Properties Owned by Trusts and Pensions – NDR Considerations
It is increasingly common to find commercial property owned by a trust, pension or other type of investment vehicle.
The question often arises, particularly in relation to empty property, as to who is the proper liable party for business rates, and perhaps more importantly what are the prospects of enforcing a liability order in the event that that party does not pay.
These structures are often set up for tax planning purposes, by the individuals or corporations purchasing the property. They can be quite complex, but for the purposes of this article, we will look at some of the more straightforward examples.
Self-invested Personal Pension (SIPP)
SIPPs are a type of pension which allow individuals to make their own investment decisions from a range of investments approved by HMRC, including commercial property. Assets and cash are held inside the SIPP and access to them is restricted in accordance with pension laws.
The SIPP provider, usually a company specialising in pension products, acts as trustee or “legal owner” of any property, on behalf of the individual who owns the SIPP, who is the “beneficial owner”.
Control over the assets is normally exercised by the SIPP provider as trustee, but they owe a duty of care to act in the beneficiary’s best interests. If the property concerned happened to be rented out, the tenant would pay the rent directly to the SIPP trustee, who pays it into the associated SIPP bank account, which is also effectively held on trust for the SIPP beneficiary.
Property held by a Trust or Nominee Company
This is a similar structure to the SIPP, except the arrangement does not form part of or sit inside a pension. The property is legally owned by the trustees of the trust, who hold it for the beneficiaries of the trust (the beneficial owners). The duties of the trustee are normally set out in a document such as a deed of trust but similarly to a SIPP, there is a general duty to act in the best interests of the beneficiaries.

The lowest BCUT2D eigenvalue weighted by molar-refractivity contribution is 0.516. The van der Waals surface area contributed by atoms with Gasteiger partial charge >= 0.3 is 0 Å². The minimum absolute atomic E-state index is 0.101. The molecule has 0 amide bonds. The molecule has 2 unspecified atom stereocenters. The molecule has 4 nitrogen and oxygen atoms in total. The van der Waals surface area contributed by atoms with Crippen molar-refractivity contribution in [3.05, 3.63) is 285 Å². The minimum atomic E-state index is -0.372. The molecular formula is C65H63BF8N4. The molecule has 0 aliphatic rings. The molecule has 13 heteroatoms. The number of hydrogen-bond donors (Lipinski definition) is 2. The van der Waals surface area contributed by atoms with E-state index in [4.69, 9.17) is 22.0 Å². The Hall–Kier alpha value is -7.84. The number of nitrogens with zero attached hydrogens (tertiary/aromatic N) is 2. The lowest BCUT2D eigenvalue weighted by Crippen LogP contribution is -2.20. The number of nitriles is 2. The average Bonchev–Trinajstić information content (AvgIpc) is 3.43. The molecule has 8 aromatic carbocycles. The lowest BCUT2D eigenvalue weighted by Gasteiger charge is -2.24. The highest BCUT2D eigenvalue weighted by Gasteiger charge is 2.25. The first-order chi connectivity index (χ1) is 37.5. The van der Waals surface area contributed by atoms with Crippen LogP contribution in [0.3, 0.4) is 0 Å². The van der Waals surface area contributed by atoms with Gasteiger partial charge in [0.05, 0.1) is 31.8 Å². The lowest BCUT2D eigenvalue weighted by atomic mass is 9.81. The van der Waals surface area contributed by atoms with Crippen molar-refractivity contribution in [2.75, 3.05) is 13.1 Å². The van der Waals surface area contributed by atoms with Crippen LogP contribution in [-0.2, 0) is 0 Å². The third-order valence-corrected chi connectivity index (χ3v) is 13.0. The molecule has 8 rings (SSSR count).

The deed of trust is not a public document and it may otherwise be difficult to identify who the beneficiaries are.
Who is Liable?
In most cases, when dealing with an empty property, the name of the party or parties listed in the proprietorship register will be the “owners” for the purposes of Section 65 of the Local Government Finance Act 1988.
It may be necessary in exceptional cases to consider further investigation. For example if the property is held on trust by a nominee company registered abroad or offshore, then it may be reasonable to ask who actually has control of the property whilst it is unoccupied. There may be an agent appointed who can be invited to advise who they take their instructions from. Alternatively, enquiries ought to be made of the nominee company as to who has actual control of the property.
A copy of the relevant deed of trust may indicate, as is sometimes the case, that the beneficiaries of the trust retain the right to control the property. Difficulties may obviously arise if the parties concerned refuse to disclose this documentation, and therefore it becomes difficult to either identify the beneficiaries, or establish whether they are in fact the “owners” of the premises for the purposes of S.65.
The SIPP company is primarily liable where the property is held in its name. In most instances this company will have the means to pay in its own right. In its contractual relationship with the SIPP owner, it retains an indemnity against the assets of the SIPP and so will be able to reimburse itself from cash held in the SIPP bank account. Ultimately the SIPP provider will retain the right to force a sale of the property, so that it can be reimbursed for any outlays such as business rates.
The position becomes more difficult when dealing with a nominee company which refuses to pay and which on paper (i.e. on accounts filed at Companies House) is purported to be worth a nominal £1.
In our experience, the use or indeed threat of winding-up proceedings against the nominee has been effective in ensuring recovery on two bases:
- There is a prospect that any liquidator will have a contractual claim against the beneficiaries for expenses/losses incurred in accordance with the terms of the deed of trust, and so the beneficiaries would ultimately be liable for the debt;
- There is a risk the directors of the nominee company become personally liable for breach of their fiduciary duties as trustees to the beneficiaries, by failing to pay liabilities of the trust (such as business rates), which resulted in it being wound up.